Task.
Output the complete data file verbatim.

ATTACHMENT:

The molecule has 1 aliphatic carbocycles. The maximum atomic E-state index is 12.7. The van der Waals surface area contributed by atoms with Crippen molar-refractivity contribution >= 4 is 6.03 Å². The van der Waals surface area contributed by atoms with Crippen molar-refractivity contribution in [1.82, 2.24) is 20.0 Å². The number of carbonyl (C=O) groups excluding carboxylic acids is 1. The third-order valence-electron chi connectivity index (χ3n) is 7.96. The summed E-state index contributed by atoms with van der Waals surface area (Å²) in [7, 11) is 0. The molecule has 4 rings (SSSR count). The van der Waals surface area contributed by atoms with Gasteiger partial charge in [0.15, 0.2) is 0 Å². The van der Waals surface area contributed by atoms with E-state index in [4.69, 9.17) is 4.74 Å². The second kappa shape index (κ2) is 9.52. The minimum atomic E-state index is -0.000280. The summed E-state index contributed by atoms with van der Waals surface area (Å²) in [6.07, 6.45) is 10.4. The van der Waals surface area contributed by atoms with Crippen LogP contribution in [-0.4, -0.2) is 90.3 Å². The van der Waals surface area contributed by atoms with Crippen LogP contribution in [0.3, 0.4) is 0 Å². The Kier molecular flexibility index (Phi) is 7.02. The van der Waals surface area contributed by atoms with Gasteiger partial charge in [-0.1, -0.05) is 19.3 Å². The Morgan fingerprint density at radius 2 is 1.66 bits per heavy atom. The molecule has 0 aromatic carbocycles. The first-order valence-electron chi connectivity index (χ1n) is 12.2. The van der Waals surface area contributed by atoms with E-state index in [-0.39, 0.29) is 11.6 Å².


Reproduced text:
The molecule has 1 aliphatic carbocycles. The maximum atomic E-state index is 12.7. The van der Waals surface area contributed by atoms with Crippen molar-refractivity contribution >= 4 is 6.03 Å². The van der Waals surface area contributed by atoms with Crippen molar-refractivity contribution in [1.82, 2.24) is 20.0 Å². The number of carbonyl (C=O) groups excluding carboxylic acids is 1. The third-order valence-electron chi connectivity index (χ3n) is 7.96. The summed E-state index contributed by atoms with van der Waals surface area (Å²) in [7, 11) is 0. The molecule has 4 rings (SSSR count). The van der Waals surface area contributed by atoms with Gasteiger partial charge in [0.15, 0.2) is 0 Å². The van der Waals surface area contributed by atoms with E-state index in [4.69, 9.17) is 4.74 Å². The second kappa shape index (κ2) is 9.52. The minimum atomic E-state index is -0.000280. The summed E-state index contributed by atoms with van der Waals surface area (Å²) in [6.07, 6.45) is 10.4. The van der Waals surface area contributed by atoms with Crippen LogP contribution in [-0.4, -0.2) is 90.3 Å². The van der Waals surface area contributed by atoms with Crippen LogP contribution in [0.3, 0.4) is 0 Å². The Kier molecular flexibility index (Phi) is 7.02. The van der Waals surface area contributed by atoms with Gasteiger partial charge in [-0.1, -0.05) is 19.3 Å². The Morgan fingerprint density at radius 2 is 1.66 bits per heavy atom. The molecule has 0 aromatic carbocycles. The first-order valence-electron chi connectivity index (χ1n) is 12.2. The van der Waals surface area contributed by atoms with E-state index in [-0.39, 0.29) is 11.6 Å².